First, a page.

Sustaining the onshore wind boom in the Nordics
Principal Analyst, Energy Transition Practice
Sohaib MalikView Sohaib Malik's full profile
The Nordic onshore wind market is undergoing phenomenal growth. The region’s operational wind turbine fleet of 21.1 gigawatts (GW), built over the last decades, will grow by more than 50% in the 2021-2023 period. A period of modest growth in the mid-2020s will succeed the growth spurt before the market regains pace in the latter part of the 2020s.
Our regional report, Northern Europe onshore wind market outlook 2021, argues that a set of right conditions may boost the prospects of onshore wind to an unprecedented level. Fill in the form to receive an extract from the full report. Or read on for an introduction.
What is fueling short-term growth?
Excellent economics of onshore wind power is a key enabler for the expected growth. But a host of factors facilitated the industry attempting to slash the cost of onshore wind. These include liberal permitting regimes, low-cost capital, power imports dependency (Finland) and green certificates (Sweden and Norway). These factors have a varying degree of impact across individual markets. However, developers’ ability to deploy the latest wind turbine technology, requiring taller towers and higher tip heights, is ubiquitous across the Nordics.
Financing posed a little challenge since the prospects for higher power prices improved the commercial viability of merchant projects. Projects in Sweden and Norway could still benefit from the green certificate scheme, whose expected returns looked promising a few years ago. Meanwhile, onshore wind positioned itself as an inexpensive alternative to Finland’s power imports. And several corporates, led initially by American tech giants, went on a spree of contracting wind power in these countries. These developments reinforced each other, yielding a turbine order intake volume of 14.5 GW between 2016 and 2020.
Norway’s new permitting regime will decelerate market growth
On a broader level, it is Economics 101: higher demand for inexpensive onshore wind spurred higher supply, which, consequently, is putting downward pressure on further additions. Excess renewables capacity in northern Sweden and Norway’s strong hydropower base may soften merchant projects’ future revenue streams. Similarly, as onshore developers plug the demand-supply gap in Finland, the case for unchecked onshore wind buildout will become less compelling.
Regardless of the challenges posed by market forces, the onshore wind sector could continue posting healthier growth in the midterm if this was not for politics, more specifically in Norway. Our recently launched Nordic power model shows that merchant onshore wind projects are commercially feasible in Norway with an expected capture power price range of 25 to 30EUR/MWh. Nonetheless, a new, more stringent permitting regime planned to come into force in 2022 will bring wind installations activity to a standstill, denting the regional market growth in the mid-2020s.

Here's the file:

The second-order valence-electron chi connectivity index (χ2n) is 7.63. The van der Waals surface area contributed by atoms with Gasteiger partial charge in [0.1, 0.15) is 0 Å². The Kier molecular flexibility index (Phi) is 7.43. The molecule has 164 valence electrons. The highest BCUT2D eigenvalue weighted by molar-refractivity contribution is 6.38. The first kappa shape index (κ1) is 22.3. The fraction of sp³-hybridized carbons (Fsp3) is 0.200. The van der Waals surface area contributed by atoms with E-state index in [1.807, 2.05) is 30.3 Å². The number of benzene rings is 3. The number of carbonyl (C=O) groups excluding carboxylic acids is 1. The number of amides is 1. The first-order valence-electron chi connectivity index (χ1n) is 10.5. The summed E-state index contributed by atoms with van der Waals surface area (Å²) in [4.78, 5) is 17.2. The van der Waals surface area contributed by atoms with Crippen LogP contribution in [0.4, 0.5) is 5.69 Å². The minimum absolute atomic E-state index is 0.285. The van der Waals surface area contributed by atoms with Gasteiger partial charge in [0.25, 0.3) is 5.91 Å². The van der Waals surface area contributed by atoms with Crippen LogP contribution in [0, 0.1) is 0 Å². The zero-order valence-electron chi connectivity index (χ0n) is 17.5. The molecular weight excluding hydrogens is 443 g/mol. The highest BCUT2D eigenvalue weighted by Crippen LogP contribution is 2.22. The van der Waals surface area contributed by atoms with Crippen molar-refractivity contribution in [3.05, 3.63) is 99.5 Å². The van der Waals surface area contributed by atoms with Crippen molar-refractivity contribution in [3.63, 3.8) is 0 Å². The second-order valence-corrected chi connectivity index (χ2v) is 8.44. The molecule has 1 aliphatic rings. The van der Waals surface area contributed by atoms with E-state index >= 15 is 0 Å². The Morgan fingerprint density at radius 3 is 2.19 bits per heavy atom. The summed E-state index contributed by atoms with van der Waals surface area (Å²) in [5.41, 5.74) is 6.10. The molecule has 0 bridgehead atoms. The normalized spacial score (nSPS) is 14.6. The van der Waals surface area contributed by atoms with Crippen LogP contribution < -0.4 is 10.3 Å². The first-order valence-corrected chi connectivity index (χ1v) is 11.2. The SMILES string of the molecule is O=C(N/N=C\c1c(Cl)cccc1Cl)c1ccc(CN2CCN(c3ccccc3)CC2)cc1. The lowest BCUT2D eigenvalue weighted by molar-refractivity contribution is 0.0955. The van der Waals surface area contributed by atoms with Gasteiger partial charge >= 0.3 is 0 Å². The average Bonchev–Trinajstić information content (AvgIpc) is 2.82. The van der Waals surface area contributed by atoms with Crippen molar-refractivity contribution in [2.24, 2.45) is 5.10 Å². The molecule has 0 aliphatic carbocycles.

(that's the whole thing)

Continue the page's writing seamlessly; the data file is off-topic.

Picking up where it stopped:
Economy-wide decarbonisation drive will stimulate long-term growth
The region is at the forefront of the energy transition; all countries have set targets for carbon neutrality. The power sector is the cornerstone of this transformation. Although the region’s generation fleet has low carbon intensity – thanks to its vast hydropower portfolio – there is a need to displace existing thermal plants. In addition, the growing focus on electrifying the transport and industrial sectors requires additional renewables.
Thanks to its cost-competitive credentials, onshore wind is a logical choice for additional power capacity. However, its inherent variability – and for that matter of solar PV and offshore wind – will challenge developers in exploiting the unfolding potential to the fullest. The onshore wind industry must collaborate with its industry peers to find solutions for flexibility or fuels such as green hydrogen.
Accelerated growth in industrial demand offers a 34% upside to the outlook
The scale of industrial demand for green power will define the future of the regional market. Norway, for example, will require 32 terawatt-hours (TWh) of additional power a year by 2030 due mainly to new economic sectors. Similarly, energy-intensive industries will generate demand for green energy, which may become difficult to meet without governments’ enabling role. A case in point is the Swedish endeavours to decarbonise the steel manufacturing process. These initiatives alone could require 35 GW of onshore wind capacity – far more than our 10-year outlook of 26.9 GW for the whole region.
Financial institutions will most likely play a supportive role as offtake agreements by major industrial players will support these projects. Moreover, if built primarily to produce green hydrogen, these developments will not impact wholesale power prices significantly.
The role of governments will be critical in providing favourable permitting regimes, most critically in Sweden and Finland. These countries have sufficient project pipelines to support our bull case scenario. However, the success of green steel ventures will need a much bigger project pipeline and possibly, eclipse the growth trajectory of our bull case. There lies a firm possibility of a new era of onshore wind growth that the region will not have experienced before.